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A secretive widower hires a governess for his children, a willful boy and impressionable girl. Strange occurrences and the governess's curiosity lead her to unlock the secrets of the mysterious and uninhabited brownstone next door.
A rather claustrophobic theatrical film of a vengeance masked in romance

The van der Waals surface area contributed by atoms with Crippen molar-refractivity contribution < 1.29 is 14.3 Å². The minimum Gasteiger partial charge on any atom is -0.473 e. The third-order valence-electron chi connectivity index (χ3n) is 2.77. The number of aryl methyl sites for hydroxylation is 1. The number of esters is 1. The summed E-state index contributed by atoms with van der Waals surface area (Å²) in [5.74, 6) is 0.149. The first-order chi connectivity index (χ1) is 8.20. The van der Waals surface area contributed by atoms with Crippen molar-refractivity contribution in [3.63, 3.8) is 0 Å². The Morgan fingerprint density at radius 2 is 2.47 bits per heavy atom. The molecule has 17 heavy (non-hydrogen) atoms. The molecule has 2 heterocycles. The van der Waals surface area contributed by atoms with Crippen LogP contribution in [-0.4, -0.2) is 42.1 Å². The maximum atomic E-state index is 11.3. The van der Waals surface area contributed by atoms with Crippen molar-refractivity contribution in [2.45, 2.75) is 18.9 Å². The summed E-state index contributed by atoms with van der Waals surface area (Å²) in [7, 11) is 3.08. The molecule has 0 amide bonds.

It's seldom that Bruckner's music has been used in films, the only other instance I know of is Visconti's "Senso" 1954 three years after this one, but it certainly gives a certain mood from the start of tension and doom. Although an atrocious murder is committed from the start, you even see it being done and by whom, there is no question about it, the development seems rather innocent and harmless, as there are mainly only discussions and arguments and roundabouts to divert the attention, and even the inspectors get impatient by the fooling around. But it's worth waiting for the end. You have to learn what that mishandled lady in the introduction was all about and whatever it had to do with the atrocious murder. Although nothing seems to make any sense and add up, and does so in the end after all and with a vengeance. It's a clever thriller, Sonia Dresdel keeps the suspense up all the way by most of all her sparkling dialogue, and there is a mystery figure as well, the strangely pathetic Hewson (Michael Martin Harvey), whom everyone has some apprehension of, who maybe knows too much and isn't as mad as he seems. Finally the war also plays an important part, and that's where the trauma makes a final entrance concluding this strange play of destiny and vengeance.
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